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A Bright Concept

Welcome to the Writing Portfolio of Gabriel Liwerant

The Internet Corporation for Assigned Names and Numbers (ICANN) has recently stated that they will begin accepting applications for new generic top level domains in the first quarter of 2010. So what does that mean?

First, let's look at domain structure.


is a full domain in which we notice three distinct portions, each separated by a period (dot). The www is the third-level domain, the abrightconcept is the second-level domain, and the com is the first level-domain, or Top Level Domain (TLD).

www (3rd level) .abrightconcept (2nd level) .com (top level)

Each domain acts as part of an address that is ultimately converted to an IP Address that a server uses to locate the webpage. We mostly use www as our highest level domain, and often as the third, though it may not always be the third and it may not always be our highest level. Typically, the domains we buy and exert the most influence over are the 2nd level domains. But that might be about to change.

Let's back up a second and put on our Internet history goggles. What we know as the modern Internet arose out of the United States government's Advanced Research Project Agency (ARPA, which is now know as DARPA, for Defense Advanced Research Projects Agency). In an effort to link up distant university computers for the purpose of sending and receiving messages and sharing information, ARPA started a project known as ARPANET for Advanced Research Project Agency Network, and was begun in the 1960's. A surprise drill initiated by Jimmy Carter's National Security Adviser in 1977 led to a series of blunders that highlighted many weaknesses in United States national security, not the least of which was the lack of a communications and information network. As a result, ARPANET was tapped to become such a network, and with the addition of various protocols, eventually became the modern Internet (see Michio Kaku's Visions, pages 45 – 47).

The ICANN organization was then created by the United States government for the purpose of overseeing and managing the Domain Name System (DNS). In the early days of the DNS, our familiar TLDs were created: .com, .edu, .gov, .int, .mil, .net, and .org. They are known as generic TLDs or gTLDs. Eventually the country code TLDs were also created (ccTLDs) as well as some minor additions to the gTLDs. It should also be noted that one can see an artifact of the origins of the Internet if one looks to the special infrastructure TLD, .arpa, which is restricted for use regarding the technical aspects of the Internet (we know why they named it .arpa!).

Now, what is the significance of the opening up of the gTLDs to consumers? The commercial aspects to the Internet continue to evolve. The .com TLD, which is short for commercial, was intended to separate commercial websites operating on the Internet. It has now become the standard and most recognizable TLD. As many of the most recognizable names for second level domains are taken using the .com TLD, the marketplace for those domains is becoming crowded and expensive. To help alleviate the pressure, ICANN has created some additions to the gTLDs such as .mobi, .travel, .info, .name, .museum, and .aero. However, none of them have reached any mainstream usage. It could be that .com is simply too synonymous with the Internet to be displaced. It could be that the marketplace for good domains on the .com TLD has not yet been saturated. In any case, ICANN has decided that they can't predict the market for TLDs, and instead, is letting the consumer decide!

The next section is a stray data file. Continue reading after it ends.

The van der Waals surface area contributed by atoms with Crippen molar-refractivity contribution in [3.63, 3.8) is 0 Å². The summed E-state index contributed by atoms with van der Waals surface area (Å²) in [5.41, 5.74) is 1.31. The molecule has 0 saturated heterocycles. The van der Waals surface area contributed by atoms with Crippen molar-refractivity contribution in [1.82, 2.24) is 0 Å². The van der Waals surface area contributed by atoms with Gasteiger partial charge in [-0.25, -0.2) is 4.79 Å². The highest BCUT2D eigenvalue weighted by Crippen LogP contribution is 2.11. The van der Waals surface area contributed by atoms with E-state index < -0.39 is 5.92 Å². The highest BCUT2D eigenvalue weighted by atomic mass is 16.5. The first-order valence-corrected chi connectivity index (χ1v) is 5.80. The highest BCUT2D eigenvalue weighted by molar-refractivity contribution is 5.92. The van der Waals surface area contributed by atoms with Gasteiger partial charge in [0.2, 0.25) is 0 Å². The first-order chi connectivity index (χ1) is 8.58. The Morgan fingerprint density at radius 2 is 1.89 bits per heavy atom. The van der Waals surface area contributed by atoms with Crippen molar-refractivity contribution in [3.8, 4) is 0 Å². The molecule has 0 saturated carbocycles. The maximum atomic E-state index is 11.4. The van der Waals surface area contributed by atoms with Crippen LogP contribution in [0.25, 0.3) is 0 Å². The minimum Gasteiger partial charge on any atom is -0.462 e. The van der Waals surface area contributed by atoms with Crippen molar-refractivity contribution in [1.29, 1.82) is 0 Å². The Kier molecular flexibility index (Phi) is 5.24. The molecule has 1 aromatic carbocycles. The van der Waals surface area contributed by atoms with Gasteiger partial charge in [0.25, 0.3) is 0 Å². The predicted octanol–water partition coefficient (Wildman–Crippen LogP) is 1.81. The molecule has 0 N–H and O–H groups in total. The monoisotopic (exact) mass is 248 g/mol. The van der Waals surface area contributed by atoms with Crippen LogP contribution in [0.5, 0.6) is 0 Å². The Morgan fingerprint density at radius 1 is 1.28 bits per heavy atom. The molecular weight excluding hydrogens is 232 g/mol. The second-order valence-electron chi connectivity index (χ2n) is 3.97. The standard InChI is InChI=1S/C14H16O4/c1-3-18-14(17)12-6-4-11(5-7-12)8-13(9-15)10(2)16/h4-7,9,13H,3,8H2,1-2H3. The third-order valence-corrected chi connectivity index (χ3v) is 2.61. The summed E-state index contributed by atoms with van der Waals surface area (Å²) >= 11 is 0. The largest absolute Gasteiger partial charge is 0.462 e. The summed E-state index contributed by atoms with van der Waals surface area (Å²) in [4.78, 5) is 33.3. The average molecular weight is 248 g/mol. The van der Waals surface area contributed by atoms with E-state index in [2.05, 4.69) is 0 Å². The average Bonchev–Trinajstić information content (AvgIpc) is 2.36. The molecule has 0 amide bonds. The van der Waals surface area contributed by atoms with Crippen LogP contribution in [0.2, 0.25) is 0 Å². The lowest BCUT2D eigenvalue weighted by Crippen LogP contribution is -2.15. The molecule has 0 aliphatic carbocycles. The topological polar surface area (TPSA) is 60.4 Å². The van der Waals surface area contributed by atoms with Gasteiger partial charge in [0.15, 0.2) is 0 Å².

Imagine the following:

  • john.smith
  • jane.doe
  • rick.robot
  • paper.company
  • cell.phone
  • christmas.eve
  • apple.pie
  • computer.store
  • clothes.store
  • toys.store

The possibilities are endless. Initial pricing for new gTLDs will be very expensive, and big businesses and organizations will get the first chance with them so that they have an opportunity to protect their trademarks. The registration process is likely to be extremely complex with years spent vetting the applications and possibilities. But eventually, when all the giants have had their fill and the new gTLDs begin landing on the Internet, the little people like you and I will get a chance, and there will be plenty of names left. What's truly exciting is the possibility that owning one's own gTLD may give one ownership of the trillions and trillions of combinations of second level domains that come with it. If so, one may be able to license those domains in much the same way that we now license our .coms and renew them on a yearly basis. The market for domain names could explode.

Or not. Maybe nothing will soon supplant the popularity of .com and the made-to-order gTLDs may whimper and dry up as business opportunities. But I'm betting on the consumer. I'm betting that given unlimited choices and imagination, people will find clever ways to expand the naming conventions we use on the Internet.

I also believe that an open gTLD policy is the harbinger of grand expansions to the Internet. Our children and grandchildren may look on these as the early days of the information age, small and constricted, much the same way we look on the early days of ARPANET. There may be a time when each person owns a piece of Internet real estate, and our informational addresses become more important than the physical ones we now return to after a day at the office. We may be able to rummage through the web as we now browse a shopping mall, going to .games to buy our fun, .clothes to browse our outfits, .accountants to help file our taxes and .songs to hear our musicians. Maybe I'll see you there.

Check out http://www.icann.org for more information on gTLDs and the new program.